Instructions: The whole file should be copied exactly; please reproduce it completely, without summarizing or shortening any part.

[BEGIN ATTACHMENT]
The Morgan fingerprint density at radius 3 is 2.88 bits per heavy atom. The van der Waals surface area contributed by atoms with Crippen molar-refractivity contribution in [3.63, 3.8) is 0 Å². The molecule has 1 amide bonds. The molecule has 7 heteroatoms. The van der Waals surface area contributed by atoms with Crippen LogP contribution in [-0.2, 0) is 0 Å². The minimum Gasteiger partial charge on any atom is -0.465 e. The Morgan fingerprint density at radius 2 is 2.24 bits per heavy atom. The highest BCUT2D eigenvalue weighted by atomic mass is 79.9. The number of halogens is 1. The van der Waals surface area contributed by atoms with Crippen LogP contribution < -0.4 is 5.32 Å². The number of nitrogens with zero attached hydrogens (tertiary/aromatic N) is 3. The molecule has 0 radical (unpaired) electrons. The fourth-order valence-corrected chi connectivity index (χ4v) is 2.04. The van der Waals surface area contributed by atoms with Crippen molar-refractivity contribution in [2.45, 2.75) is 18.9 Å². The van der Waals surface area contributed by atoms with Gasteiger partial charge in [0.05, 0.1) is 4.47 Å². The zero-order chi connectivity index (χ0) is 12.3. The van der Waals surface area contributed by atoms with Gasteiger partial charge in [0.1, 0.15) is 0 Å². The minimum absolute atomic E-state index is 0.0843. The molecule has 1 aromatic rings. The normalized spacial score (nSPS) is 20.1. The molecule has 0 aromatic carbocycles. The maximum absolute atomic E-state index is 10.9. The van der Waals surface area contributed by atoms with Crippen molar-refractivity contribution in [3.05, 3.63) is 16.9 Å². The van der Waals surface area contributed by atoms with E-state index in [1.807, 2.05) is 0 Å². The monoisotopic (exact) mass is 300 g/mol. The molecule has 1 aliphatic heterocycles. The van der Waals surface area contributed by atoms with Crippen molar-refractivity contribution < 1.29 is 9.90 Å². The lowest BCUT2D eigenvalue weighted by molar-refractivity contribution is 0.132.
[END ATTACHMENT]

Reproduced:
The Morgan fingerprint density at radius 3 is 2.88 bits per heavy atom. The van der Waals surface area contributed by atoms with Crippen molar-refractivity contribution in [3.63, 3.8) is 0 Å². The molecule has 1 amide bonds. The molecule has 7 heteroatoms. The van der Waals surface area contributed by atoms with Crippen LogP contribution in [-0.2, 0) is 0 Å². The minimum Gasteiger partial charge on any atom is -0.465 e. The Morgan fingerprint density at radius 2 is 2.24 bits per heavy atom. The highest BCUT2D eigenvalue weighted by atomic mass is 79.9. The number of halogens is 1. The van der Waals surface area contributed by atoms with Crippen LogP contribution < -0.4 is 5.32 Å². The number of nitrogens with zero attached hydrogens (tertiary/aromatic N) is 3. The molecule has 0 radical (unpaired) electrons. The fourth-order valence-corrected chi connectivity index (χ4v) is 2.04. The van der Waals surface area contributed by atoms with Crippen molar-refractivity contribution in [2.45, 2.75) is 18.9 Å². The van der Waals surface area contributed by atoms with Gasteiger partial charge in [0.05, 0.1) is 4.47 Å². The zero-order chi connectivity index (χ0) is 12.3. The van der Waals surface area contributed by atoms with Gasteiger partial charge in [0.1, 0.15) is 0 Å². The minimum absolute atomic E-state index is 0.0843. The molecule has 1 aromatic rings. The normalized spacial score (nSPS) is 20.1. The molecule has 0 aromatic carbocycles. The maximum absolute atomic E-state index is 10.9. The van der Waals surface area contributed by atoms with Crippen molar-refractivity contribution in [3.05, 3.63) is 16.9 Å². The van der Waals surface area contributed by atoms with E-state index in [1.807, 2.05) is 0 Å². The monoisotopic (exact) mass is 300 g/mol. The molecule has 1 aliphatic heterocycles. The van der Waals surface area contributed by atoms with Crippen molar-refractivity contribution < 1.29 is 9.90 Å². The lowest BCUT2D eigenvalue weighted by molar-refractivity contribution is 0.132.